Posted tagged ‘Bendis’

Make Mine Marvel, Malapropist: Fewer Winks, More Man-Thing – pt. 2

September 27, 2010

In which my friend (and EPA co-writer) Nathan and I continue our discussion of Marvel comics in 2010.

The Red Hulk

Greg: Interesting that you mention both the Red Hulk and the DC-ification of Marvel. I’ll reserve judgment about Red Hulk joining the Avengers till I have a sense of how [Brian Michael] Bendis writes the character. The addition of a morally ambiguous element to the team could make for a more entertaining dynamic, provided Red Hulk doesn’t suddenly start speaking in the same tone as everyone else in that book. But let’s take a step back: do we need a Red Hulk at all? Or for that matter, Skaar, son of the Hulk, or the like three She-Hulks that occasionally appear in Hulk books?

Maybe this sort of brand dilution–the move from one Hulk, to two (the first She-Hulk), to the Hulk family of today–was inevitable. If not for the Hulk, then perhaps for the more popular Wolverine, who now also has a son, Daken, and a female clone, X-23. I don’t know if you read Mark Waid‘s run on The Flash growing up, but in the ’90s, Waid got a lot of mileage (pun intended) out of surrounding the main Flash, Wally West, with a variety of other characters who had speed-based powers, such as Jay Garrick, Flash of the 1940s. This worked because for one thing, it felt like a naturally function of one Flash or another having been around, in print, for more than fifty years. The extended Flash family of Waid’s run was also relatively unique for its time. Sure, DC also had a Superboy and Supergirl to complement Superman (and I’m sure you could think of plenty more examples), but never before had a writer put together a cross-generational supporting cast, most of them variations on a core concept, quite like Waid did. (more…)


Make Mine Marvel, Malapropist: Marvel’s SIEGE and Beyond – pt. 3

May 16, 2010

I asked my friend (and EPA-co-writer) Nathan to join me for a discussion about Marvel’s latest event comic, Siege, and the state of Marveldom in 2010.


Greg: Even with my carefully-controlled expectations, I thought the final issue of Marvel’s Siege was a letdown. By the time Siege #4 starts, Captain America, Thor and company have effectively shut down Norman Osborn’s attack on the kingdom of Asgard and exposed Osborn as the villain he has always been. Events throughout Marvel’s line of comics have been building toward Osborn’s downfall for months now, and he has been oppressing the superhero community for the last year or so. By the end of Siege #3, he’s appropriately been reduced to a state of impotent rage. (Points for the scene in #4 where he hits Captain America on the head with a rock and tries to sneak off.) But because Osborn was the only thing keeping the all-powerful Sentry from going off the deep end, the Avengers now have the Sentry’s evil alter-ego the Void. And this is where [writer Brian Michael] Bendis and [artist Olivier] Copiel lost me. (more…)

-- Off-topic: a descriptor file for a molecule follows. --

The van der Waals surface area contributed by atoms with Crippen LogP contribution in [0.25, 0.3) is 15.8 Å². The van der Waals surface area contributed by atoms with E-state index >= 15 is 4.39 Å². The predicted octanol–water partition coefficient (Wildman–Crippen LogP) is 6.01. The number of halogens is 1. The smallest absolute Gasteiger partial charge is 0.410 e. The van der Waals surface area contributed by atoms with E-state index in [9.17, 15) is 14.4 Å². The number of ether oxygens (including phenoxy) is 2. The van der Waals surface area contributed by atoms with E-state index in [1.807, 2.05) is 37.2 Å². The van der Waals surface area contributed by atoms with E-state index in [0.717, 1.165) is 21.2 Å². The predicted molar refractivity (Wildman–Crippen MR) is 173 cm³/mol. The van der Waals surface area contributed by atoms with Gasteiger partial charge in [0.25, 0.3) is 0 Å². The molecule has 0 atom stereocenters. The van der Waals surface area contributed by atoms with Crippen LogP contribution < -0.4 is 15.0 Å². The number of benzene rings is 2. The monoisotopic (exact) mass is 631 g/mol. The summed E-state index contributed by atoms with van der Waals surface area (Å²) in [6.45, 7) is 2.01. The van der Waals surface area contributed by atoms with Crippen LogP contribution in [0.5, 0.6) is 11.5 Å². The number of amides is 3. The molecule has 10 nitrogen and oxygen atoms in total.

Make Mine Marvel, Malapropist: Marvel’s SIEGE and Beyond

May 5, 2010

I asked my friend (and EPA-co-writer) Nathan to join me for a discussion about Marvel’s latest event comic, Siege, and the state of Marveldom in 2010. What follows is best read with at least a cursory knowledge of the terms Civil War, Superhuman Registration Act, Secret Invasion, Dark Reign, and the Heroic Age.

Nathan: Thanks for letting me in on this as-far-as-I-known-untitled ongoing dialogue regarding Siege and what it means for the future of Marvel Comics. I thought that before we get into the meat of the conversation, we could do a little bit of prognosticatin’. Siege #4 doesn’t hit the stands until a week from now, which by event book standards isn’t that unbearable of a wait, but it’s still long enough so that Marvel’s next tentpole project, “The Heroic Age,” is starting to overlap, scheduling-wise, with the Siege tie-ins.

I’ve made a habit of trying to predict what happens at the end of Marvel’s big crossovers, and with Siege it will be no different. Back in the days of Civil War, I boldly declared that Tony Stark would die destroying malfunctioning Thor clone, which would simultaneously redeem him as a character and facilitate a premature end to the Superhuman Registration Act. I was, of course, completely wrong about that. Before Secret Invasion ended, I made a series of further conjectures, including: that the Wasp would die; that Ms. Marvel would also die; that the Skrulls would be revealed to have been colluding with Norman Osborn, who they would set up as their puppet leader; and that all the remaining heroes would be replaced and jailed for a good year or so. I was a bit more accurate that time, but not quite. (more…)